• Training to play sharpshooter Hawkeye taught actor Jeremy Renner the difference between actual high-level archery and cinematic archery. While onstage at the first Silicon Valley edition of Comic-Con in 2016, Renner discussed how training with Olympic-level archers proved to be almost an impediment to his performance, per Business Insider:

    Real archery is not superhero Hawkeye archery. So [the training] kind of helped, but it kind of got in the way, as well. I did train to shoot arrows.

    Renner's training continues to this day for his ongoing Disney+ series Hawkeye. He has no reservations about using unorthodox training gear, as he made clear when he shared a video of himself training with a child's bow-and-arrow toy at home via his personal Instagram.


    948 votes
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    708 VOTES

    Cary Elwes And Mandy Patinkin Had To Learn To Swordfight With Each Hand For 'The Princess Bride'

    To depict what was described in the excellent The Princess Bride (1987) screenplay by two-time Oscar winner William Goldman as “the second greatest sword fight ever,” stars Mandy Patinkin (portraying freelance swordsman Inigo Montoya) and Cary Elwes (farm boy Westley, who became the Dread Pirate Roberts) trained for several months. Per Vanity Fair, Elwes trained for four months... and Patinkin trained for six! The duo get into this epic battle on the Cliffs of Insanity after Westley's beloved Princess Buttercup (Robin Wright) is abducted by Montoya, brute Fezzik (André the Giant), and mastermind Vizzini (Wallace Shawn).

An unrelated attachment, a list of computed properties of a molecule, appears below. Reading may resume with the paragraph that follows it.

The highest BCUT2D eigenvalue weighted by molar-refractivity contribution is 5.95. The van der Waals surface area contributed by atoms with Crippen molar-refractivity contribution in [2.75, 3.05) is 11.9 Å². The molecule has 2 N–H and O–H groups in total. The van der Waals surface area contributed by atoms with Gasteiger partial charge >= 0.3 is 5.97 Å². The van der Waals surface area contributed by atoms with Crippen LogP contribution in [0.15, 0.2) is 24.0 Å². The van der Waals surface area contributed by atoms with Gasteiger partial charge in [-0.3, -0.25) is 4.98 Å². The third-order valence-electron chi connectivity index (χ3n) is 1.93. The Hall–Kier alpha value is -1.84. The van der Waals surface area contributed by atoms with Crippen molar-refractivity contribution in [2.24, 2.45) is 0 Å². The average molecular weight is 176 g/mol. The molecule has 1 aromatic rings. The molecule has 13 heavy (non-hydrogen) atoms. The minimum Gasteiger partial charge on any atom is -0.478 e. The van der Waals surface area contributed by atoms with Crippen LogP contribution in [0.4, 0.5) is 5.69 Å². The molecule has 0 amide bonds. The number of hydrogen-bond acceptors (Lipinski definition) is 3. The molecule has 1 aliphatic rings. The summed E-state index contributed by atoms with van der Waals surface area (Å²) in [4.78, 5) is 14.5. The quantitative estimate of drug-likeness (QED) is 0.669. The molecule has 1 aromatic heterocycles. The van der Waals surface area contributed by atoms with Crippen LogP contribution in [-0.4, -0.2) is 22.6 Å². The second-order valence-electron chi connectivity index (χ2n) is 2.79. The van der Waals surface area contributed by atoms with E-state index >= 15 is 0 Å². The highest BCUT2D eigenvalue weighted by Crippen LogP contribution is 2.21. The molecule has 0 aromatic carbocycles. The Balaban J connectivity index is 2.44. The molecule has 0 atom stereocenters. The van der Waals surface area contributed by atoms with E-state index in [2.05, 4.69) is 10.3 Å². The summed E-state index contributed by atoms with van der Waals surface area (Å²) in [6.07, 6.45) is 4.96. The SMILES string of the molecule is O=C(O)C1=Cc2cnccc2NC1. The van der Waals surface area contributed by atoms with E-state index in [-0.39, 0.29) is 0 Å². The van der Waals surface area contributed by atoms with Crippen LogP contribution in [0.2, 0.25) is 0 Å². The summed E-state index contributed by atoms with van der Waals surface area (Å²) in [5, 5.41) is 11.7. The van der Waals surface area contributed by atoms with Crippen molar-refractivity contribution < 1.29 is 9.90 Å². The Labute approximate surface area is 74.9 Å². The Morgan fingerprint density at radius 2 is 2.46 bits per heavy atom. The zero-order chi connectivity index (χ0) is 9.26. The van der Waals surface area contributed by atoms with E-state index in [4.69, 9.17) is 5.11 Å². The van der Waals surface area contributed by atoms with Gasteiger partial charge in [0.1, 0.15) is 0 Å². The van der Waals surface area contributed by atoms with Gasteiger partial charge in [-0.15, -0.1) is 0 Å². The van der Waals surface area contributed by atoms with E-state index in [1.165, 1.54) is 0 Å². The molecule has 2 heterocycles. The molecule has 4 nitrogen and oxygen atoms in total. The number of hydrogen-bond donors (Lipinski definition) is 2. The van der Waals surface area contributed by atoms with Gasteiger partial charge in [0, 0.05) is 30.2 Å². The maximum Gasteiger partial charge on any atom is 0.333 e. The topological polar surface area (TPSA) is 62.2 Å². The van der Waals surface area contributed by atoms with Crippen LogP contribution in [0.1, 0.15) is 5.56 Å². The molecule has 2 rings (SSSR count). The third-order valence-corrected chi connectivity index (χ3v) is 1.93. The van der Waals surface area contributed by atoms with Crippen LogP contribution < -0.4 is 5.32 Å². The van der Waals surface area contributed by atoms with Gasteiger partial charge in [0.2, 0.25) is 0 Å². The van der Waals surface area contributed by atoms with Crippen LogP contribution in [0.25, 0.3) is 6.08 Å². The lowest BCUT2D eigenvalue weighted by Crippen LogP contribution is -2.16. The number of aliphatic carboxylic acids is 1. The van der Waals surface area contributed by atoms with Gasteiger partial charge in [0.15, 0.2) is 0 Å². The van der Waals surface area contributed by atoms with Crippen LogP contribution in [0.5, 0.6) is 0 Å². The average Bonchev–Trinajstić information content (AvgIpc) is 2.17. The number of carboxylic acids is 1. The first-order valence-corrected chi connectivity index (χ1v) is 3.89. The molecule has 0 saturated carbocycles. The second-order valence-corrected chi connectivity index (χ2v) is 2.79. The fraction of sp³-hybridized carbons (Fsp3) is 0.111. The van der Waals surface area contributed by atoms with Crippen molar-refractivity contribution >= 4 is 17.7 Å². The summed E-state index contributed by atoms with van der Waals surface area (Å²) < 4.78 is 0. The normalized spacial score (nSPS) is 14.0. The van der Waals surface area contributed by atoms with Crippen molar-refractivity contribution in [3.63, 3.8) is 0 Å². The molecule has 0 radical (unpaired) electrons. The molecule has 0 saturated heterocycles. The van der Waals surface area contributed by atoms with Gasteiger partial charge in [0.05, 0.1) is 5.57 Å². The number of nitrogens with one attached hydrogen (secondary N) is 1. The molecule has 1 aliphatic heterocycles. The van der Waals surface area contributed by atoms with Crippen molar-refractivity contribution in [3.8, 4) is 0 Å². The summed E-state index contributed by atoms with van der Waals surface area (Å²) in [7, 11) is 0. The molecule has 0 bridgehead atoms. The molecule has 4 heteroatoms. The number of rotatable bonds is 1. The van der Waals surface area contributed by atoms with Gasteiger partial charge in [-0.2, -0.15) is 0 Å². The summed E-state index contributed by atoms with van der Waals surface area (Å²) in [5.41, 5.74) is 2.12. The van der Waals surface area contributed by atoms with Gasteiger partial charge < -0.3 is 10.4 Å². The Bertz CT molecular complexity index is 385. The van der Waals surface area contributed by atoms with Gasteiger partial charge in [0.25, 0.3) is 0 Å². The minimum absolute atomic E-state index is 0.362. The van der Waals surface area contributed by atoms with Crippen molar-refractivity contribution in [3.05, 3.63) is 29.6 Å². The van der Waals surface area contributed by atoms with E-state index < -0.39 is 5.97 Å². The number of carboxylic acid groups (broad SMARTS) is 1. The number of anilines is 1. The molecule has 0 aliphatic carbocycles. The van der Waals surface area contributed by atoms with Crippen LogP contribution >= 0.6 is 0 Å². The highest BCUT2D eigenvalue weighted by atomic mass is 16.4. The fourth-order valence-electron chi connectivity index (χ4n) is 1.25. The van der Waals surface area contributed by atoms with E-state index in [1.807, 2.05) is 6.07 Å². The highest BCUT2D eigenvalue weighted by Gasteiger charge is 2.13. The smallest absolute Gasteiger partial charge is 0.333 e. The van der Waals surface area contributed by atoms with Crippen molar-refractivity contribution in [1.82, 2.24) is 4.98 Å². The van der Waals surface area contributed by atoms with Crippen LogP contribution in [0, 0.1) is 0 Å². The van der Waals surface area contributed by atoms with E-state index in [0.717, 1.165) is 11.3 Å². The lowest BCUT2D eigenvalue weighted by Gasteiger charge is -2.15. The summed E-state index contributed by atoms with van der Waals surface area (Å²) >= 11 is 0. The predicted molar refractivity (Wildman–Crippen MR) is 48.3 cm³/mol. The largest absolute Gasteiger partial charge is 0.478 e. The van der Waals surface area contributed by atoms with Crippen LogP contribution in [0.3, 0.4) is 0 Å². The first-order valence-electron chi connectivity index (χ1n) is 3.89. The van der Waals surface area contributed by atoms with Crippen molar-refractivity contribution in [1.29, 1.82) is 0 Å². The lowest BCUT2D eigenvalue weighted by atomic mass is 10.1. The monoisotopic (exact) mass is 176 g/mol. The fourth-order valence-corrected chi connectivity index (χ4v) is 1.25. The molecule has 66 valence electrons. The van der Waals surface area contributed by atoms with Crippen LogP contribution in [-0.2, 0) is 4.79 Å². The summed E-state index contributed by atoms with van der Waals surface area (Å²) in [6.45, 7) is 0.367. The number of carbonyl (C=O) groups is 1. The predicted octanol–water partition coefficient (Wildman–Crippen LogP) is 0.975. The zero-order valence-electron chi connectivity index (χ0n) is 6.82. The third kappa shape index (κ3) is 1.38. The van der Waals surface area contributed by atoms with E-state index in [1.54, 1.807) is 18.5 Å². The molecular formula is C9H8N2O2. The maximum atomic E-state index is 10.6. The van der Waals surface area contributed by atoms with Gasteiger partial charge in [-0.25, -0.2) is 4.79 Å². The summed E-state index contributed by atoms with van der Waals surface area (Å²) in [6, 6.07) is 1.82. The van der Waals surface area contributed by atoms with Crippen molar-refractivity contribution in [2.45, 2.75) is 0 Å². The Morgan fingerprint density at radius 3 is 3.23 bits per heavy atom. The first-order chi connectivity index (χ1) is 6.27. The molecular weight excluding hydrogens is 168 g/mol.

Elwes spoke more about the fight on BUILD Series:

    When I got the script and it said, "Greatest sword fight of all time..." Rob Reiner [the director] said, "Don't worry, I got you guys the greatest trainers ever." Their names were Bob Anderson and Peter Diamond... These guys did all the lightsaber sequences for the first three Star Wars films, so they were no slouches.

    I remember I got cocky one day with Peter. He's like, "You want to disarm?" I'm like, "Yeah I can do it." And literally as I went, "I can do it," he disarmed me - I couldn't see it coming.

    708 votes
  • Ahead of production for Steven Spielberg's war epic Saving Private Ryan (1998), the director wanted to put his actors through their paces, and ensure that the way they handled their weapons and comported themselves seemed convincing. To that end, the primary cast enlisted in a "boot camp" under the tutelage of military advisor and former US Marine Corps Captain Dale Dye, who explained the process later: